A key part of this enterprise of political persuasion involves taking account of contemporary facts and grounding these facts in a deeper discourse of principles. President Obama's administration has offered a narrative of social and economic uplift through the ministrations of a centralized and technocratic bureaucracy. That was the vision of the (failed) stimulus. That is the vision of Obamacare, Dodd-Frank, and much else of the president's policies (including energy, infrastructure, and education). In order to counter this narrative and appeal to Hard-Pressed Skeptics and other uneasy members of the Democratic coalition, Republicans might argue not that a vision of social and economic improvement is flawed but that the current policies of bureaucratic progressivism fail to achieve or even actively undermine that vision.
Republicans could offer an alternative narrative of market-oriented uplift, in which decentralization, economic growth, and a vibrant, multifaceted civic space encourage a broad pursuit of happiness. They might note that massive bureaucracies can often become of a tool of enriching the powerful rather than leveling the playing field (as Too Big to Fail potentially demonstrates, for instance). By warning about the potential for government bureaucracies to facilitate favoritism and corruption, Republicans could appeal to the skepticism of Outsiders, Skeptics, and even some of the Next Generation Left. Furthermore, by attending to the possible injustice of this favoritism and corruption, they can also reach out to the economic and social-justice concerns of the Skeptics and Faith and Family Left. In contrast to present stagnation, Republicans could make a case for a dynamic economy, in which economic gains are not reserved for the few.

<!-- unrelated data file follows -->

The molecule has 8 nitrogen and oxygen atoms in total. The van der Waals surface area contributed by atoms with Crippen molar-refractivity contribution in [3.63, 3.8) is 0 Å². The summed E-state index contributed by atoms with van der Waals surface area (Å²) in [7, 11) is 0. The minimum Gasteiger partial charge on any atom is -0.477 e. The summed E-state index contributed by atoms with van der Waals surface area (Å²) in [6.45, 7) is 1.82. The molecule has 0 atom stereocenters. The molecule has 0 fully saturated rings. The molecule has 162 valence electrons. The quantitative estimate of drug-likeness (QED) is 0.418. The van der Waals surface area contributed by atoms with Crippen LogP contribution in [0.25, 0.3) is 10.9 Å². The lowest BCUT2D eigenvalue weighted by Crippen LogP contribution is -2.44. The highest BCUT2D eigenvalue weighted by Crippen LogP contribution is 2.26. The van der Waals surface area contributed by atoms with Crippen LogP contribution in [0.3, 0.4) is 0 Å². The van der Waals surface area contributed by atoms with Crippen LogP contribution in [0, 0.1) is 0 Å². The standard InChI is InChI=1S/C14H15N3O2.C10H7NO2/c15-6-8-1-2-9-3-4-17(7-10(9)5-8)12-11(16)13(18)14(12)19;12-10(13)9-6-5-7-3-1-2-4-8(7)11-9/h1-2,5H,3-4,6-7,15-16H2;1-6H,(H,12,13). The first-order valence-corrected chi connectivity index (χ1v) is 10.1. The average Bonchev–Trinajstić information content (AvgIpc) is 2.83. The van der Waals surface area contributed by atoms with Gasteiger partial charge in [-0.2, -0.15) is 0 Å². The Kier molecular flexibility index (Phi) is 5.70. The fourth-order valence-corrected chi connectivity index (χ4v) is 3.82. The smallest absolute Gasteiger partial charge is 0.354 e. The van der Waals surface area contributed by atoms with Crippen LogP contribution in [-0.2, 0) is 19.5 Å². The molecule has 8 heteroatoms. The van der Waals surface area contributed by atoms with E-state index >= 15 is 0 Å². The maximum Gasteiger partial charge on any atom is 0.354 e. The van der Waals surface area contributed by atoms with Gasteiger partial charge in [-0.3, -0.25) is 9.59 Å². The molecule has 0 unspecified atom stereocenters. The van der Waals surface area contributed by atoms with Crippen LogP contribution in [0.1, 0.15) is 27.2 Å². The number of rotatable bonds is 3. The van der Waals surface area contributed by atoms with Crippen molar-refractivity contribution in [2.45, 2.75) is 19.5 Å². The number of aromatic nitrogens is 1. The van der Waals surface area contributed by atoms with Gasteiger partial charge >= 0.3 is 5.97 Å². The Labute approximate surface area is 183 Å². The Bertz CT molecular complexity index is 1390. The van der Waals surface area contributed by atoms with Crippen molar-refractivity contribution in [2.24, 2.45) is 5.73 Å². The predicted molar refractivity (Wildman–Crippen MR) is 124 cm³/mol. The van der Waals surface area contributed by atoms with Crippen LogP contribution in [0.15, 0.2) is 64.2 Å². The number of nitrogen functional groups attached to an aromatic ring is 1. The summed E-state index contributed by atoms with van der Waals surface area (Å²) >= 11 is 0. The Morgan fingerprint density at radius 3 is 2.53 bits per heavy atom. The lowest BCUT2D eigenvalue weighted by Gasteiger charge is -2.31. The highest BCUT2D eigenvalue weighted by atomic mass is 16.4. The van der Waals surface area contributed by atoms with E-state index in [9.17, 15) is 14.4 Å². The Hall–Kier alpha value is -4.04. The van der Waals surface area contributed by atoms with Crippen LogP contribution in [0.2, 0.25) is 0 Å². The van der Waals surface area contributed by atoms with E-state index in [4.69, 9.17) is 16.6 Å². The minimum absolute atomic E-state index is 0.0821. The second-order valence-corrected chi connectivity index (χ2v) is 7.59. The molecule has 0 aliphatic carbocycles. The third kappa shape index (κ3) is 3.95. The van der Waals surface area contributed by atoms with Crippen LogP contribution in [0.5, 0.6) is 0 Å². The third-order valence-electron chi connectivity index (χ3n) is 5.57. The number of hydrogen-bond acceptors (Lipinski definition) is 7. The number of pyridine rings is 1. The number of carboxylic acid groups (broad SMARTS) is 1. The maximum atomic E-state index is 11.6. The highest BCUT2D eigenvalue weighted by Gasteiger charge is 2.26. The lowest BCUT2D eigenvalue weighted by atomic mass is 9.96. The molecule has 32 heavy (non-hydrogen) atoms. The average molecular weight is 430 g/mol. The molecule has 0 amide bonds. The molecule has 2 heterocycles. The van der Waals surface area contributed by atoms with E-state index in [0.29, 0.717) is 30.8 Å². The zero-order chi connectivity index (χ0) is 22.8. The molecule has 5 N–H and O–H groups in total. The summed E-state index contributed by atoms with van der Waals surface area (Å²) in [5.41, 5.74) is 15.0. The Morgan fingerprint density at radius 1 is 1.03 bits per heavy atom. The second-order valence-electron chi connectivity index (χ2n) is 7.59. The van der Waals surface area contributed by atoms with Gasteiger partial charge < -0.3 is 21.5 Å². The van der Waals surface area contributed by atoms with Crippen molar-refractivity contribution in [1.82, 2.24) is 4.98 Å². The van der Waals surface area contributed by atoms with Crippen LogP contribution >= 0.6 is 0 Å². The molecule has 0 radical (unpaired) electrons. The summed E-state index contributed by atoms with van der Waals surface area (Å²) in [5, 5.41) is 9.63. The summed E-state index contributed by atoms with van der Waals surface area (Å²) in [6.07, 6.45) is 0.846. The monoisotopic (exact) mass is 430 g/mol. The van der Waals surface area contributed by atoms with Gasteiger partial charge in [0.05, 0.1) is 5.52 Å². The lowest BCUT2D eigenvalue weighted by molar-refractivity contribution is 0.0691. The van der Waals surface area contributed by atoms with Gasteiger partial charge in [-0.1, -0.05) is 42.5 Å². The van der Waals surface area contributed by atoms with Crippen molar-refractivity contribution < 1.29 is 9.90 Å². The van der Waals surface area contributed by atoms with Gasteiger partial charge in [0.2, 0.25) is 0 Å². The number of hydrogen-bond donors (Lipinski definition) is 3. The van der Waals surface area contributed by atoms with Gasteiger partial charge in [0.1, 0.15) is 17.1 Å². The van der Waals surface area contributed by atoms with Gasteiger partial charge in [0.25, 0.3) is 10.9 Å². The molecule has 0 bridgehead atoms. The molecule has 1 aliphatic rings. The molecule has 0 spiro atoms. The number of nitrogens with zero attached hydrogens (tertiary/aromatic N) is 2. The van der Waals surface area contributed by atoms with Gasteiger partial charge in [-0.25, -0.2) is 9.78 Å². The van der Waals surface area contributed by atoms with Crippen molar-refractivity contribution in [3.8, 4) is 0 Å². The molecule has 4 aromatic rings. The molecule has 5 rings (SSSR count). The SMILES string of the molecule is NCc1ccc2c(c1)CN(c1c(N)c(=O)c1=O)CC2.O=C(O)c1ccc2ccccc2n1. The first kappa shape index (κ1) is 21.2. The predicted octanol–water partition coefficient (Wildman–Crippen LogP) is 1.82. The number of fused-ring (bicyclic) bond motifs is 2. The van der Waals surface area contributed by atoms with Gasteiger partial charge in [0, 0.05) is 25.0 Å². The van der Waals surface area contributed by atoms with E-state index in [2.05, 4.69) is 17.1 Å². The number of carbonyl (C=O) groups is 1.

In their approach to the role of government, Republicans might put forward the idea that government can be a legitimate actor but that it is also an actor about which we should be skeptical. Rather than denunciations of government as an endless font of evil, conservatives might instead advance the traditional American viewpoint that the government should be rigorously held to account. Many in the center believe that government does have a purpose, but they also worry about government becoming unmoored from its constitutional foundations and becoming a tool for a self-dealing, self-perpetuating elite. A Republican case for limited government can be allied to a case for effective government: Placing limitations upon a government may make it most effective in its role of protecting fundamental rights and advancing the public good.
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